You dodged the question. Would 100 million a year be ok with you or not, and if not, why not?

(I have heard that approximately 500 million people would like to immigrate to the U.S., so it is not impossible that 100 million a year for a few years would do so.)

Well, is there some level of immigration that is unacceptable?

Tino writes:

I came back this morning to see if some smart open borders guy gave me a good challenge. Jesus Christ the quality of the argument is even lower than yesterday .

1. "Borjas's work after all has only found a SLIGHT dip in the wages of the native unskilled."

Yes, he found a relatively small dip, 7,4%. But 95% of the pro-immigration people do not seem to be able to understand the economic implication of this.

Since the cost of labor did not change, the much prompted gains to the economy through cheaper goods and services are also small. Borjas figure is 10 billion (although that is for both high and low skill immigration).

10 billion covers the net taxfunded transfers to 1.6 million unskilled immigrants. Tell me, how many unskilled immigrants does America have? More or less than 1.6 million?


2. “Make up your mind, is this about Mexican and hispanic immigration or about immigration from muslim countries?”


It is obviously about BOTH, since BOTH groups are immigration, and BOTH getting amnesty. Why should I have to ”make up my mind”?!? According to what logic?

3. “Im pretty sure that restricting the immigration of the unskilled only helps one group, the unskilled natives.”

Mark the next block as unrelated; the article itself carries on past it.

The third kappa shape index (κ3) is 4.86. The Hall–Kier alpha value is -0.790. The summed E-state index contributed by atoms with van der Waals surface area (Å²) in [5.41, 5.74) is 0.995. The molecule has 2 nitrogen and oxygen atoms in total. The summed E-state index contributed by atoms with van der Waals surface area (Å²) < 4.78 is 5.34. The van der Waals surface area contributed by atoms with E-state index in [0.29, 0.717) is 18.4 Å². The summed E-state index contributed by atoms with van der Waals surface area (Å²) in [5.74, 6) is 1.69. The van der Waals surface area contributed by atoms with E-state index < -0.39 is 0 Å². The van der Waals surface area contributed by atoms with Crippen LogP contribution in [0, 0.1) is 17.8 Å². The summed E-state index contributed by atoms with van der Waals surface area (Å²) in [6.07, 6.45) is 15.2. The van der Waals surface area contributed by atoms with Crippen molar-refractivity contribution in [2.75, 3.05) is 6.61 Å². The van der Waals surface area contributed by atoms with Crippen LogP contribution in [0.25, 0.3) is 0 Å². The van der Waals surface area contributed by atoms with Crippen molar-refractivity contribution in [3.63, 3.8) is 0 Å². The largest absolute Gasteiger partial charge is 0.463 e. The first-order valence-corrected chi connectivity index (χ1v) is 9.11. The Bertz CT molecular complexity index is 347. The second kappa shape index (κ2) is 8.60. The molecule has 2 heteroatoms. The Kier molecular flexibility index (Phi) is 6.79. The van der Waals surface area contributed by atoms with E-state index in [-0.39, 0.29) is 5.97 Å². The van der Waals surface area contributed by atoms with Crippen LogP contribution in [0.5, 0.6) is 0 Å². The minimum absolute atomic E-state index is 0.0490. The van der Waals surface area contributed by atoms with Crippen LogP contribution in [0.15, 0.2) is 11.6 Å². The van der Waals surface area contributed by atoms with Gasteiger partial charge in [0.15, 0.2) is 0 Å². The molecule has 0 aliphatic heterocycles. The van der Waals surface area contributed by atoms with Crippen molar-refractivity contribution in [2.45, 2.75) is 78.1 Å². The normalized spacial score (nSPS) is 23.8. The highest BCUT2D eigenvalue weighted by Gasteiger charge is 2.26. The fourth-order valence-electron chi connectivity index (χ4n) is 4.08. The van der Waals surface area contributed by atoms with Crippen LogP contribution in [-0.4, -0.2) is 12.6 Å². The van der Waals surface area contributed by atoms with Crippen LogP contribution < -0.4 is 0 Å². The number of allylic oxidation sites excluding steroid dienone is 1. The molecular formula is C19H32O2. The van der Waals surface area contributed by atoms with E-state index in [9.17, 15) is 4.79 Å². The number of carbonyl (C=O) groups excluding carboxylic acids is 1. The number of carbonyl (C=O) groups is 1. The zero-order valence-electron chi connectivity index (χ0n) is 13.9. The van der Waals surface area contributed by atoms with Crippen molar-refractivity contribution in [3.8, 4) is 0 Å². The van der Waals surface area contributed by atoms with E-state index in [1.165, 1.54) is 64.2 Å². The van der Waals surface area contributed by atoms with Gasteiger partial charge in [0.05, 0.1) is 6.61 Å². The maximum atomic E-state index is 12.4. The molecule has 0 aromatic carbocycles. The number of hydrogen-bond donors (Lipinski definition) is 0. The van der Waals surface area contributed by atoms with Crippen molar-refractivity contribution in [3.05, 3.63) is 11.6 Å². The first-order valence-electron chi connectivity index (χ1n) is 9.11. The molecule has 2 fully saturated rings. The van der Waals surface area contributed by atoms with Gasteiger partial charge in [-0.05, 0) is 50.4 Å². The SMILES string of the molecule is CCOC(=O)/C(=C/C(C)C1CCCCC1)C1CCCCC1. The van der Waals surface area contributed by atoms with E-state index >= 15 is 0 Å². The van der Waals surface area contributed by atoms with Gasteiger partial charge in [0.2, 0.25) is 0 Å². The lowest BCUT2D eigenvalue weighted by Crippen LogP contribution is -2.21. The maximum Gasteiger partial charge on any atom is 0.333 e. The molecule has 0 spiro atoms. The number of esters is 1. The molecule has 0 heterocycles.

That is because you are not well informed. Importing tens of millions of poor people hurts all American groups. In pure dollars it hurts the skilled Americans most, because they have to pay through taxes (of course they also have more to take from, and can more easily isolate themselves from crime).

4. “If all that was available to new immigrants was merely work and not political power, I feel that many of you would not argue so passionately against new immigration.”

If immigrants and their children worked, did not collect hundreds of billions in tax funded benefits, did not vote for more taxes and benefits once they got the chance, did not commit violent crime, and assimilated to Americans of course I would have no problem. Even if they did some of the bad stuff but some of the good I might be OK with it.
So?

“Many new poor latin immigrants move into ethnic enclaves. Does that seem like such a grand departure from the Italian, Irish, Swedish, Middle Eastern, or German immigration experience of the past?”

Yes. It does. The fact that you think it doesn’t is again due to misinformation.